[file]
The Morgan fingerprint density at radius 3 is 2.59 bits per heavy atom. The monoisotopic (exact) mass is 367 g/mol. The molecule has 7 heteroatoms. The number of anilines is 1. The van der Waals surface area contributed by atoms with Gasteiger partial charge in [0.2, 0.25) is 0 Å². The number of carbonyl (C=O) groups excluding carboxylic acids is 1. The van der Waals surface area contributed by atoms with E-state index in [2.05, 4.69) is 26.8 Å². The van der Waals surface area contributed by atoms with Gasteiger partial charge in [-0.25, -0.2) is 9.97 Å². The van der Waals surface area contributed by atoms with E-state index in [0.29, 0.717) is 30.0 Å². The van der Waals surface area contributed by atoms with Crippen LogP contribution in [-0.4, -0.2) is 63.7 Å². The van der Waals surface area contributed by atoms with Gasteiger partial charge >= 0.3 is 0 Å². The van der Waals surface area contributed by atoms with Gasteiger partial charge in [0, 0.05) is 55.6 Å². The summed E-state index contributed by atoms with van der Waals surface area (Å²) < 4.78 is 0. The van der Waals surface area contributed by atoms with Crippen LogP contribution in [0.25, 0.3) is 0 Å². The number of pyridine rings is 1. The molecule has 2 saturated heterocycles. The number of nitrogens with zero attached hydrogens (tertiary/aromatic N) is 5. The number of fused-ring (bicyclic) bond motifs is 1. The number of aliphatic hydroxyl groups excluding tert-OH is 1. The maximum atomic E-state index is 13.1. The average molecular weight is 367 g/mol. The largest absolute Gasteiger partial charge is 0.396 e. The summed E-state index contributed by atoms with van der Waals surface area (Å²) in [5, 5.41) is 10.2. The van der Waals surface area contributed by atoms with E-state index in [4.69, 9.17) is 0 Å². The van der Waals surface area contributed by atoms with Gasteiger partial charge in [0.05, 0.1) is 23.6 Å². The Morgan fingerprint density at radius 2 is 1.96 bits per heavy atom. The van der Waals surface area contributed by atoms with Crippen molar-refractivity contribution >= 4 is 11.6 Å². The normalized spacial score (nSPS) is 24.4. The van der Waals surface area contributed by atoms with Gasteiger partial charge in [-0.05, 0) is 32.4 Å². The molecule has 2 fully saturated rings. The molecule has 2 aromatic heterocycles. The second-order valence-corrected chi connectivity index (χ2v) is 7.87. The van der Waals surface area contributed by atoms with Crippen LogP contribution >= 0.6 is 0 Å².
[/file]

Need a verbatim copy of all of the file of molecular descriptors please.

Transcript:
The Morgan fingerprint density at radius 3 is 2.59 bits per heavy atom. The monoisotopic (exact) mass is 367 g/mol. The molecule has 7 heteroatoms. The number of anilines is 1. The van der Waals surface area contributed by atoms with Gasteiger partial charge in [0.2, 0.25) is 0 Å². The number of carbonyl (C=O) groups excluding carboxylic acids is 1. The van der Waals surface area contributed by atoms with E-state index in [2.05, 4.69) is 26.8 Å². The van der Waals surface area contributed by atoms with Gasteiger partial charge in [-0.25, -0.2) is 9.97 Å². The van der Waals surface area contributed by atoms with E-state index in [0.29, 0.717) is 30.0 Å². The van der Waals surface area contributed by atoms with Crippen LogP contribution in [-0.4, -0.2) is 63.7 Å². The van der Waals surface area contributed by atoms with Gasteiger partial charge >= 0.3 is 0 Å². The van der Waals surface area contributed by atoms with Gasteiger partial charge in [0, 0.05) is 55.6 Å². The summed E-state index contributed by atoms with van der Waals surface area (Å²) < 4.78 is 0. The van der Waals surface area contributed by atoms with Crippen LogP contribution in [0.25, 0.3) is 0 Å². The number of pyridine rings is 1. The molecule has 2 saturated heterocycles. The number of nitrogens with zero attached hydrogens (tertiary/aromatic N) is 5. The number of fused-ring (bicyclic) bond motifs is 1. The number of aliphatic hydroxyl groups excluding tert-OH is 1. The maximum atomic E-state index is 13.1. The average molecular weight is 367 g/mol. The largest absolute Gasteiger partial charge is 0.396 e. The summed E-state index contributed by atoms with van der Waals surface area (Å²) in [5, 5.41) is 10.2. The van der Waals surface area contributed by atoms with E-state index in [4.69, 9.17) is 0 Å². The van der Waals surface area contributed by atoms with Gasteiger partial charge in [0.05, 0.1) is 23.6 Å². The Morgan fingerprint density at radius 2 is 1.96 bits per heavy atom. The van der Waals surface area contributed by atoms with Crippen molar-refractivity contribution >= 4 is 11.6 Å². The normalized spacial score (nSPS) is 24.4. The van der Waals surface area contributed by atoms with Gasteiger partial charge in [-0.05, 0) is 32.4 Å². The molecule has 2 fully saturated rings. The molecule has 2 aromatic heterocycles. The second-order valence-corrected chi connectivity index (χ2v) is 7.87. The van der Waals surface area contributed by atoms with Crippen LogP contribution >= 0.6 is 0 Å².